Your requirements document will appear on the wiki. It should
describe your software in plain English, so that your client can
read it and make comments and additions.
Read Chapter 3 to learn why the requirements document is the
most important part of a software project. The items below are
taken from the checklist in page 42.
On the programming side (you must understand your libraries before you get started with design):
- Are all the inputs to your project specified? Where will the data come from? in what format? what ranges?
- Are all the outputs specified? What format? resolution? speed?
- Are all output formats specified for web pages, reports, databases, etc?
- Are all external hardware and software interfaces specified? What third-party libraries are you assuming? what do you expect them to do for you? do you have to interface with external hardware (joystick, death-ray, robosapiens)?
- Are all tasks the user wants to perform specified? You sure?
- Is the data used in each task and the data resulting from each task specified?
- Is the expected response time, from the user's point of view, specified for all neccessary operations? frames per second, time to sort 1000 row table, startup time, save time, etc.
- Is the level of security specified?
- Is the reliability specified? If your program crashes, is it OK to loose data? what if the computer crashes?
- Are minimum machine memory and free disk specified? Are you planning to run on a phone? on windows mobile? on an iphone?
- Is the maintainability of the system specified?
- Is the definition of success included (A)? of failure (F)?
- Can the users read the requirements?
- Does each requirement avoid conflicts with other requirements?
- Are acceptable tradeoffs between competing attributes specified? more features versus high reliability, more users versus more reports, richer GUI versus deeper functionality.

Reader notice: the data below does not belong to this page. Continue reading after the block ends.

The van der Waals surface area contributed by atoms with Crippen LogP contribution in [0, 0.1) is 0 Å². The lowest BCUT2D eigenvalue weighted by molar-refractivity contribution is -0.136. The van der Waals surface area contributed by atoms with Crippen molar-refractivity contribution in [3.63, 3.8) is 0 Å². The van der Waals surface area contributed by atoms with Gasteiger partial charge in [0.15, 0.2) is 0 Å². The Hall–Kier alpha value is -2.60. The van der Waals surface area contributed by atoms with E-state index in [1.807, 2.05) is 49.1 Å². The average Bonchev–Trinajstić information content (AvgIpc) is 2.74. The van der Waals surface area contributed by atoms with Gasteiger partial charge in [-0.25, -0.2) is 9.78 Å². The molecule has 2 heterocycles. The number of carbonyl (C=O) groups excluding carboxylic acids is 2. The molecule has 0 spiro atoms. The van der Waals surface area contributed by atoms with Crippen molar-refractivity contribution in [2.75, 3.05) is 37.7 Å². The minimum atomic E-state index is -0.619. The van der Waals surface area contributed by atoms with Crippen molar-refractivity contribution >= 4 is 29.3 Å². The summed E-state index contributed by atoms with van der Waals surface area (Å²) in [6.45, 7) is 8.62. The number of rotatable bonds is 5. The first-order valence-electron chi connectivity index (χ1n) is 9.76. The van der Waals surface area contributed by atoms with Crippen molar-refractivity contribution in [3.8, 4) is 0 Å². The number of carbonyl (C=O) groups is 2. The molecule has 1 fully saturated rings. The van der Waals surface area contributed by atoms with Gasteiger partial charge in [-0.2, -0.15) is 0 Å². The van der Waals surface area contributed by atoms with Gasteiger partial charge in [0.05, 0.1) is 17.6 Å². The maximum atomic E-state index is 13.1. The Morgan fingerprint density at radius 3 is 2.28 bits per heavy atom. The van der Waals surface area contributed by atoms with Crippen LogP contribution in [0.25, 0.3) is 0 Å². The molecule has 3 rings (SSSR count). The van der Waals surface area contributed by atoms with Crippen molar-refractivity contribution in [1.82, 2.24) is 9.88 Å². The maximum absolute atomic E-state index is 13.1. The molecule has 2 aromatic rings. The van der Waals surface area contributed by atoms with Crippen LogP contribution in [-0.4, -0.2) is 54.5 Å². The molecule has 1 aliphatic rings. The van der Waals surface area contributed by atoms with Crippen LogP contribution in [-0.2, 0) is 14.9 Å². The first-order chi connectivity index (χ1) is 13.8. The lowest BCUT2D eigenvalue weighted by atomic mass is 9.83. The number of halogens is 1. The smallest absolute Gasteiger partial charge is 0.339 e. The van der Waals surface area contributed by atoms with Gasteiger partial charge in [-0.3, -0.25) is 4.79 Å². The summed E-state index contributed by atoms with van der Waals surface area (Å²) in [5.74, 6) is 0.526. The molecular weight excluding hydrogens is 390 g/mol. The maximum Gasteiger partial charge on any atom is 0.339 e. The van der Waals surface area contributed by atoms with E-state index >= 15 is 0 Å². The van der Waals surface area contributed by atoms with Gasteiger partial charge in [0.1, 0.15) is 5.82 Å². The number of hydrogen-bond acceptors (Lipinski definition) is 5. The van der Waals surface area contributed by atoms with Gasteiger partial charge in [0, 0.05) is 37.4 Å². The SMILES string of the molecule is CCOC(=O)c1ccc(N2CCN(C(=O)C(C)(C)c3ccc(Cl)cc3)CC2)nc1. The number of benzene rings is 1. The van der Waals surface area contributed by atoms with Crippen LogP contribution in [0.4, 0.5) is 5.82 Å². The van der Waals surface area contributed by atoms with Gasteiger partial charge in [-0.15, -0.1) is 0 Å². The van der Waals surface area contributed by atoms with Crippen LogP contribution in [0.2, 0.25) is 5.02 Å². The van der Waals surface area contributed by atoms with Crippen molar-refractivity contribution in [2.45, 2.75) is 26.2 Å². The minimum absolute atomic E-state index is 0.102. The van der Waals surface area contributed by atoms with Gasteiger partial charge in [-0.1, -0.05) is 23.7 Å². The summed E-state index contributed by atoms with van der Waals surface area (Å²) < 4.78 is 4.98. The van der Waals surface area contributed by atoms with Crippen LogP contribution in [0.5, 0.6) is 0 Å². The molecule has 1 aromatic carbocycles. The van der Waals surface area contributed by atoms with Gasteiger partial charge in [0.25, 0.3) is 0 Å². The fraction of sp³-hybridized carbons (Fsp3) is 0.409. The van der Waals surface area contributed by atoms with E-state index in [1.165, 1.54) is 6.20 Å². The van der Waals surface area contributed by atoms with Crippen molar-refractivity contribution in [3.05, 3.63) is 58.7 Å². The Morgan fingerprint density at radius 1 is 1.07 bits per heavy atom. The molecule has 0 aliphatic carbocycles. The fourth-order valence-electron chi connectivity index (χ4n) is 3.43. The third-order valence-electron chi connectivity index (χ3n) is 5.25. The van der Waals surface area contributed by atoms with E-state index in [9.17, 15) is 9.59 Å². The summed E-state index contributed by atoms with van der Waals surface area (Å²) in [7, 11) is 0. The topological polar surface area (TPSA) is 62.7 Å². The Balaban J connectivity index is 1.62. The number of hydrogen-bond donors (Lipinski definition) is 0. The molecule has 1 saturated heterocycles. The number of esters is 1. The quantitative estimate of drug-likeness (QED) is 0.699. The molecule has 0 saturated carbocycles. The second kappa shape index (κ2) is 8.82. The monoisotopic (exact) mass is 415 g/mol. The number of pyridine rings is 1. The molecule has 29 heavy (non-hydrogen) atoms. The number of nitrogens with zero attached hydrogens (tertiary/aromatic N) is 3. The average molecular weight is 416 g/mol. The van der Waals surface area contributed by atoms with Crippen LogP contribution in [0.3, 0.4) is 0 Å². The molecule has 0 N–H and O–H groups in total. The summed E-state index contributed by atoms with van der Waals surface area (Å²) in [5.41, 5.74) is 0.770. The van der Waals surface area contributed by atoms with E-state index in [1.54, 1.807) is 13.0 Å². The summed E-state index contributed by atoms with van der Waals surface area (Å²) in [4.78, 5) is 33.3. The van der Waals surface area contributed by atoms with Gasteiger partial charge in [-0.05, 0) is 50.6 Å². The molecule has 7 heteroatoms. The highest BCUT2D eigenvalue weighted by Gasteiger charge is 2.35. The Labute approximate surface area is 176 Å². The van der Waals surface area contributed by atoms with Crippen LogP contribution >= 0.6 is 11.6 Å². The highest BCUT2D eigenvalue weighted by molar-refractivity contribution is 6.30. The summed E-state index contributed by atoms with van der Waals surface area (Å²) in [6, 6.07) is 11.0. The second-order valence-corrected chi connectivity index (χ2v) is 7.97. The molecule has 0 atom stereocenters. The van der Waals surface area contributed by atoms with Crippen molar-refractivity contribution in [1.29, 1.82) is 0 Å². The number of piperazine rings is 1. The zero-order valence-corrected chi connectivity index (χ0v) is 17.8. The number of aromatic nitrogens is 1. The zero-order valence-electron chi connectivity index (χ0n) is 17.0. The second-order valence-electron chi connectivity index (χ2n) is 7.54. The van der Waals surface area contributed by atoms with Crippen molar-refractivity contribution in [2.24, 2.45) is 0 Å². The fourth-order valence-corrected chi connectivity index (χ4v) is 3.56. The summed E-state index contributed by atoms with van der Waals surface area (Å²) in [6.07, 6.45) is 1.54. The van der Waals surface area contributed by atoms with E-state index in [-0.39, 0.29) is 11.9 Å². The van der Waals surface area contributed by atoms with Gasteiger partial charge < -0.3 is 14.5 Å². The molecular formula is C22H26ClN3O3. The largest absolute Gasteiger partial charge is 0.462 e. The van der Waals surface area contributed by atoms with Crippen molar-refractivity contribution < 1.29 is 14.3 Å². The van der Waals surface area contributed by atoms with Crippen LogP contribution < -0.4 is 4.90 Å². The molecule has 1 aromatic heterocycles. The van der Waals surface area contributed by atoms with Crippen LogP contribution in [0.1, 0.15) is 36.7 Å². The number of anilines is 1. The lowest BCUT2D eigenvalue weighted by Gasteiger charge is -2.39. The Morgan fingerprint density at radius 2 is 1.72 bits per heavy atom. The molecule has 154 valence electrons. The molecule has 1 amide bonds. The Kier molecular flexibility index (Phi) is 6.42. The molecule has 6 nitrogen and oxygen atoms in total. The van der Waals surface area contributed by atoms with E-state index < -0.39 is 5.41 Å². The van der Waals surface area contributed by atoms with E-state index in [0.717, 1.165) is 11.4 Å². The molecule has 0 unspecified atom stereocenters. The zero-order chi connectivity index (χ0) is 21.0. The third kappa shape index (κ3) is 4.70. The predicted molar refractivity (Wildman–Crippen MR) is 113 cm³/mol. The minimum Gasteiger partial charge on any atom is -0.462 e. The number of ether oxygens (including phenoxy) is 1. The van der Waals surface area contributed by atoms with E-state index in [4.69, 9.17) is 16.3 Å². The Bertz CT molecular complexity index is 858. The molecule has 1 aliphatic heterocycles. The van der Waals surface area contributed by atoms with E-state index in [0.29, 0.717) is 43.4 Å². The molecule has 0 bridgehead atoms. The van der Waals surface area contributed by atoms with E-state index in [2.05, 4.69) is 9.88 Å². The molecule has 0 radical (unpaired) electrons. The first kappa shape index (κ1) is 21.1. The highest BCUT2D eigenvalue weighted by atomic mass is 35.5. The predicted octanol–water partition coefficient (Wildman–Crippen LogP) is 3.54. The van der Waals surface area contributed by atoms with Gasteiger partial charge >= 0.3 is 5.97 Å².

- Do the requirements avoid specifying the design?
- Are the requirements at a fairly consistent level of detail?
- Are the requirements clear enough that you could give them to another group and they would build exactly what you want?
- Is each item relevant to the problem and its solution?
- Is each requirement testable? Will it be possible for independent testing to determine whether each requirement has been satisfied?
- Are all possible changes to the requirements specified? Are there things the customer is unsure about and might change later on?
- Where information isn't available before development begins (third-party library details, data) are the areas of incompleteness specified?
- Are the requirements complete in the sense that if the product satisfies every requirement it will be acceptable?
- Are you comfortable with all the requirements? Have you eliminated requirements that are impossible to implement and included just to appease your customer of boss?
- Are you comfortable with you libraries documentation?
- Have you written short a short program using each one of your libraries?
- Have you written a short program that integrates all you libraries?
- Can you get these to compile?
- Can you check these into svn and have other team members download and re-compile them successfully?
Jose M Vidal
Last modified: Wed Sep 3 14:36:40 EDT 2008